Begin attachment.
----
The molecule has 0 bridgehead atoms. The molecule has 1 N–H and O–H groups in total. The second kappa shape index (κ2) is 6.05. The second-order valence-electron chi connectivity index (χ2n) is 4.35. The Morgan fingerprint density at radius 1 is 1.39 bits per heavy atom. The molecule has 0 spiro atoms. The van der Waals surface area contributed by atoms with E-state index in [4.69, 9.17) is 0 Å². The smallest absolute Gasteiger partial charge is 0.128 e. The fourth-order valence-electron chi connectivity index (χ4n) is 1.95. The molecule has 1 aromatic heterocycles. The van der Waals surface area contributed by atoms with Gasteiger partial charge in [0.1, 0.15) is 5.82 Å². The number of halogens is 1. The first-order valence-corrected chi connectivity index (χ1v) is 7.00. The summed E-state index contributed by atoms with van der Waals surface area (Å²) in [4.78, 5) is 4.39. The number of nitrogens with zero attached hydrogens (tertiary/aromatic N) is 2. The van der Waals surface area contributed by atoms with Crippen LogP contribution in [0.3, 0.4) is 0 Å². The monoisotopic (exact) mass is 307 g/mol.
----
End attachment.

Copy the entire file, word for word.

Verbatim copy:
The molecule has 0 bridgehead atoms. The molecule has 1 N–H and O–H groups in total. The second kappa shape index (κ2) is 6.05. The second-order valence-electron chi connectivity index (χ2n) is 4.35. The Morgan fingerprint density at radius 1 is 1.39 bits per heavy atom. The molecule has 0 spiro atoms. The van der Waals surface area contributed by atoms with E-state index in [4.69, 9.17) is 0 Å². The smallest absolute Gasteiger partial charge is 0.128 e. The fourth-order valence-electron chi connectivity index (χ4n) is 1.95. The molecule has 1 aromatic heterocycles. The van der Waals surface area contributed by atoms with Gasteiger partial charge in [0.1, 0.15) is 5.82 Å². The number of halogens is 1. The first-order valence-corrected chi connectivity index (χ1v) is 7.00. The summed E-state index contributed by atoms with van der Waals surface area (Å²) in [4.78, 5) is 4.39. The number of nitrogens with zero attached hydrogens (tertiary/aromatic N) is 2. The van der Waals surface area contributed by atoms with Crippen LogP contribution in [0.3, 0.4) is 0 Å². The monoisotopic (exact) mass is 307 g/mol.